Each site comes with the standard picnic table and fire pit, but many have a shelter over the table as well. There are many pit-toilets scattered throughout, and the centralized bath house only offers inexpensive showers and sinks, no flush toilets however.
Additionally, there is a huge playground for the kids, as well as designated picnic sites complete with fire pit and picnic shelters. The campground loops wind around small headlands into the bay, so there are literally dozens of waterfront sites, but they are of course the most popular.
The bay is tidal, and has a HUGE tidal range, so opportunities for tide pooling, paddling, and other water sports just need a little planning ahead. Be sure to check out the reversing falls, just a 20 minute drive from the park. There is a nice boat ramp and picnic area just north of the park on the main road.
Calais is the nearest town, about 30 minutes away, and has all the you need while camping in the area.
This is as close to heaven as you can get. Huge state park. Tent sites and RV sites are on separate peninsulas. No electricity so it’s quiet. Absolutely stunning sites on the ocean. Great place to launch your exploration of Maine’s Bold Coast.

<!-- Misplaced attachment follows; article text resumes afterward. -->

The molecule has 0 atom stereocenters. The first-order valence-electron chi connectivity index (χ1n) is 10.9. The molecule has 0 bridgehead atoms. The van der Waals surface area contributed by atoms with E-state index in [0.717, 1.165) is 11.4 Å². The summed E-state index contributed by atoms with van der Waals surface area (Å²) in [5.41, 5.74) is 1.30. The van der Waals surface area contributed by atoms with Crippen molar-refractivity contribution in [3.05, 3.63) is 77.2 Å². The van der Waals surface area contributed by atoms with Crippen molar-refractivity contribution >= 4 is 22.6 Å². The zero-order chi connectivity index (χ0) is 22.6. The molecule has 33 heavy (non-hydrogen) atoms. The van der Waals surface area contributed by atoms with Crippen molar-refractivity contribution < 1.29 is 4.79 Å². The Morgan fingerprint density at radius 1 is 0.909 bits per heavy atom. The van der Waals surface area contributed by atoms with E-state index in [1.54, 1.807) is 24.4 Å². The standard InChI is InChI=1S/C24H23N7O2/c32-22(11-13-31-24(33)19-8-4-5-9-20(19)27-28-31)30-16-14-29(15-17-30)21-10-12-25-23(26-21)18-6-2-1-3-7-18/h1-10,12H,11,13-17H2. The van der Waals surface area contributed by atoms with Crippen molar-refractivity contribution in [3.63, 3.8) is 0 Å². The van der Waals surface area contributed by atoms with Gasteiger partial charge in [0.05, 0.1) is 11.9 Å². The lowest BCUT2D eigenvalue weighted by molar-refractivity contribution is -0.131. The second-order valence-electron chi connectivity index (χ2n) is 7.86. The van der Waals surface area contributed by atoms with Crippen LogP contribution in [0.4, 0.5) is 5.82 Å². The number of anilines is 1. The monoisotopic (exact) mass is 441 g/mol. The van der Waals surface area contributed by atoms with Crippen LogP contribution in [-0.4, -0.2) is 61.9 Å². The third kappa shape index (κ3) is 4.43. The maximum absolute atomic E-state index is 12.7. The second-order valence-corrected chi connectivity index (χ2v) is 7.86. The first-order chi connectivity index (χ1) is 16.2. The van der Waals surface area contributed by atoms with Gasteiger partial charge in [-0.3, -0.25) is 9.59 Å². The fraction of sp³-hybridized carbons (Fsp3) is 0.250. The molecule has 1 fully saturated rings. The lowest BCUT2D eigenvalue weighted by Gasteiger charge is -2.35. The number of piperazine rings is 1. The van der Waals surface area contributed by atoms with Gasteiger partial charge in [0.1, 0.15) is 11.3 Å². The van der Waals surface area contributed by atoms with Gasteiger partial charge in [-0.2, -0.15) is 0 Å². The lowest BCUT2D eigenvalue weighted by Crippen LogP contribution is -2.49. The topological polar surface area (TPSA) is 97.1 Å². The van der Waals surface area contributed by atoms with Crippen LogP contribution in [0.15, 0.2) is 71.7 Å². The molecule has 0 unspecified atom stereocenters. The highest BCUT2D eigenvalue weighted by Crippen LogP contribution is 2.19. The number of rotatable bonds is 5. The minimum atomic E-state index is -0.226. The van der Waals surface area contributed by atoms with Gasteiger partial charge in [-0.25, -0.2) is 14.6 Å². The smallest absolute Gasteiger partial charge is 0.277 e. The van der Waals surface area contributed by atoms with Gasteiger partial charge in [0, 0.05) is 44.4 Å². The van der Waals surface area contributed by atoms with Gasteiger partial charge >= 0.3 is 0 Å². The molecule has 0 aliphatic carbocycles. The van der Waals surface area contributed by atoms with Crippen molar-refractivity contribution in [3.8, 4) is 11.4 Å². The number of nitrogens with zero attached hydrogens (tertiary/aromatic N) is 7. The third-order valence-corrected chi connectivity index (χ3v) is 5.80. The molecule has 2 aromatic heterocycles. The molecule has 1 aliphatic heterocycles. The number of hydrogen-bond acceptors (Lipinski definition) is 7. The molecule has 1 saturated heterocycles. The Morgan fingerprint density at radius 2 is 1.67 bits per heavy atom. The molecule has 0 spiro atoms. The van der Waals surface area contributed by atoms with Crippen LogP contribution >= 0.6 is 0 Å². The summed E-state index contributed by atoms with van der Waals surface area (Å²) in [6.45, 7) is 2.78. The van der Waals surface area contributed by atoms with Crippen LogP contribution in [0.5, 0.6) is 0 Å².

Loved the privacy and remoteness of this park. We had a tent site (53) that had a short root-laden walk into the site, but not bad and well worth the bay view. Woke early enough for the sunrise on the bay, which was spectacular (and first in the country!). Great home base for exploring this rustic coastal part of Maine; totally enjoyed: Lubec, West Quoddy Lighthouse, Campobello Island, Eastport, Reversing Falls, Western Head Trail (amazing) Sipps Head Trail, Shackford Trail (careful; not well marked interior and we nearly got lost at dusk) and Machias. Love this area! And the campground, while rustic, has quarter-operated showers; excellent bonus! Highly recommend this place.
A lot of these campsites are near the bluffs. The tide goes in and out, so be prepared for that. We enjoyed hearing the water from our hammocks at night. There was a big grassy field I that had millions of fireflies at night. I remember just standing there with my mouth open staring. It was on the the way to the restrooms from the Bluffs area. Being near the water offered a nice breeze also. I wouldn't mind coming back to this site, we didn't get to stay as long as we wanted.
While you are here - good day trips are into the town of Lubec, Quoddy Head, Hamilton Cove, and a tad of a drive Moosehorn National Wildlife Refuge.